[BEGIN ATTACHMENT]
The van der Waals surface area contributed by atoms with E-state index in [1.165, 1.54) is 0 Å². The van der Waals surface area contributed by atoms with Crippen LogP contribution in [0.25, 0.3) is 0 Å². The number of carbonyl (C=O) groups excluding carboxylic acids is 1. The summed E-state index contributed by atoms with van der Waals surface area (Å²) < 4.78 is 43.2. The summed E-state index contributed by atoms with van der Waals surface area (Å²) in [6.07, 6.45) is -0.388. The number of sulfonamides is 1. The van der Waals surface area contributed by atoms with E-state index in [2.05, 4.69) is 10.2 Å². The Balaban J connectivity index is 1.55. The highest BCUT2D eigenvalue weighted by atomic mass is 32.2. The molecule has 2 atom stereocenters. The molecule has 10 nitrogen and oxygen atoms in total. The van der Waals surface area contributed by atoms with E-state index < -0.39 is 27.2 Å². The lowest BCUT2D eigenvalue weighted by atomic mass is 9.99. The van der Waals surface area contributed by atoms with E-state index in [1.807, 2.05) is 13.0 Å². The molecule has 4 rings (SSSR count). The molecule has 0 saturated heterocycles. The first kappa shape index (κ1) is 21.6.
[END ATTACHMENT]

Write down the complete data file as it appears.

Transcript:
The van der Waals surface area contributed by atoms with E-state index in [1.165, 1.54) is 0 Å². The van der Waals surface area contributed by atoms with Crippen LogP contribution in [0.25, 0.3) is 0 Å². The number of carbonyl (C=O) groups excluding carboxylic acids is 1. The summed E-state index contributed by atoms with van der Waals surface area (Å²) < 4.78 is 43.2. The summed E-state index contributed by atoms with van der Waals surface area (Å²) in [6.07, 6.45) is -0.388. The number of sulfonamides is 1. The van der Waals surface area contributed by atoms with E-state index in [2.05, 4.69) is 10.2 Å². The Balaban J connectivity index is 1.55. The highest BCUT2D eigenvalue weighted by atomic mass is 32.2. The molecule has 2 atom stereocenters. The molecule has 10 nitrogen and oxygen atoms in total. The van der Waals surface area contributed by atoms with E-state index < -0.39 is 27.2 Å². The lowest BCUT2D eigenvalue weighted by atomic mass is 9.99. The van der Waals surface area contributed by atoms with E-state index in [1.807, 2.05) is 13.0 Å². The molecule has 4 rings (SSSR count). The molecule has 0 saturated heterocycles. The first kappa shape index (κ1) is 21.6.